For Ninos, this was especially true during a year he spent isolated in the segregation unit as he came to terms with himself and his actions in what he called “brutal truth telling.” That year involved moments of closeness to God he couldn’t explain given his circumstances. “The closeness was real and almost tangible,” he says, “so powerful that I could not stand, but prostrated myself and worshipped. Even retelling it gives me joy.”
Ninos says that his victim is still with him, and that it was difficult for him to accept God’s forgiveness, but he came to believe it would be disrespectful to the Cross to do otherwise. He believes now that his crime doesn’t have to be the end of their story: “Nothing can bring him back, no time machine can change what I did. However, that doesn’t negate what the future can be.”
“The closeness [of God] was real and almost tangible, so powerful that I could not stand, but prostrated myself and worshipped. Even retelling it gives me joy.”
Like Ninos, Eden says his faith has been integral for processing his crime. “I used to let negative thoughts control me, thoughts like ‘you are a horrible person’ and ‘who would want to be your friend?’” He says that praying for his victims’ souls has given his life purpose.
Several men spoke of the spiritual difficulty of living perpetually identified with the worst version of themselves in a dehumanizing environment. Perhaps this struggle to maintain their faith in such a setting gives them a unique sensitivity to the humanity of others. Carl says that the imago dei—the image of God—is “incarcerated within us all.” Eden points out that while many people can see God’s presence in nature, they often don’t see God in the people around them. “Especially when they make us uncomfortable and, according to us, are less than we expect them to be.”
Carl says that the imago dei—the image of God—is “incarcerated within us all.”
If you can’t avoid yourself in prison, you also can’t avoid the perpetual scrutiny of others. “Someone is always watching,” says Carl. “There is no privacy beyond your personal thoughts.” If actions and words don’t match, people notice. Carl has found that the best way to demonstrate his faith to other inmates is to give freely without hope of reciprocity. “The gift of noodles, cookies, soap, or a haircut—I’m a barber—goes a long way to illustrate my faith to a community used to neglect and exploitation.”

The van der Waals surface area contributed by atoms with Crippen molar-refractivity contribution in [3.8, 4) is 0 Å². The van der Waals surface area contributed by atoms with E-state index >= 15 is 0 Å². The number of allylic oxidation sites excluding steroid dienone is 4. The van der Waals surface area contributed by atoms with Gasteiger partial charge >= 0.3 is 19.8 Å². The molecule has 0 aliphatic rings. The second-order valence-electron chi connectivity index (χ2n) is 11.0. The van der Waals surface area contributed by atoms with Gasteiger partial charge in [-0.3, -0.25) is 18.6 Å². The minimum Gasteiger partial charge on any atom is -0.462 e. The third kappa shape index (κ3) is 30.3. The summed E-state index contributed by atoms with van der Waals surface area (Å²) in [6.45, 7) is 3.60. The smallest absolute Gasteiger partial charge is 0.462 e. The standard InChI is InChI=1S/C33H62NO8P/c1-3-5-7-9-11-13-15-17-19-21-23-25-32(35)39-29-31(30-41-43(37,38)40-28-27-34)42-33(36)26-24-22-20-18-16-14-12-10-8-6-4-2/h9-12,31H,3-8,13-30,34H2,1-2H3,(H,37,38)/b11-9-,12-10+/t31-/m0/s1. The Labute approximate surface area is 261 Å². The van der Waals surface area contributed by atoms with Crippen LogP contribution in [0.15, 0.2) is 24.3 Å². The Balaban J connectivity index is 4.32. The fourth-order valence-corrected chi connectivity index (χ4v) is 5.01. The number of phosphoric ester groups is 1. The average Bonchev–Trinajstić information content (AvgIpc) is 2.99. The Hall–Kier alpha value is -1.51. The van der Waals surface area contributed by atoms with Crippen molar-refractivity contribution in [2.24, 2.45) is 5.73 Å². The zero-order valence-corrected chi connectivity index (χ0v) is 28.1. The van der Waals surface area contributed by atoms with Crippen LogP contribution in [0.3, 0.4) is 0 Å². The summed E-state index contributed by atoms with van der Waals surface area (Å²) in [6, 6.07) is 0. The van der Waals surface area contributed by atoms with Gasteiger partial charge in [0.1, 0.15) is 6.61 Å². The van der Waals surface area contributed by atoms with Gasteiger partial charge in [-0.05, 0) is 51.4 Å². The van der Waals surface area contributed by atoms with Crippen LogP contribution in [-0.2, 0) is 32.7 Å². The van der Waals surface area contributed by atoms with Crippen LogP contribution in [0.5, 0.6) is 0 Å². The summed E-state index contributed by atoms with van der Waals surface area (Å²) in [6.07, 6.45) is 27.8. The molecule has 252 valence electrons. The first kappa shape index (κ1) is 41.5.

And, to the incarcerated Christians with whom I spoke, the community in which they live out their faith isn’t restricted by the walls of their prisons. Many spoke of ministries and community projects they have coordinated with the help of partners outside prison, like winter clothing donations for Chicago’s homeless population, and of the wisdom and spiritual example they offer to their extended families. They believe their experience gives them a unique perspective on what it really means to belong to the family of God.
“The community’s prayers are my prayers,” Carl tells me, “and when the community celebrates, my heart is overwhelmed.”
Incarcerated Christians like Carl pray with us and for us. They mourn for the tragedies our communities experience because they belong to us, though they live apart. And they hope with us for the healing, peace, and freedom of the Kingdom of God.
This is part one of a two-part series on incarcerated Christians. The next article features the stories of two Christian men convicted of murder: one guilty, and one innocent.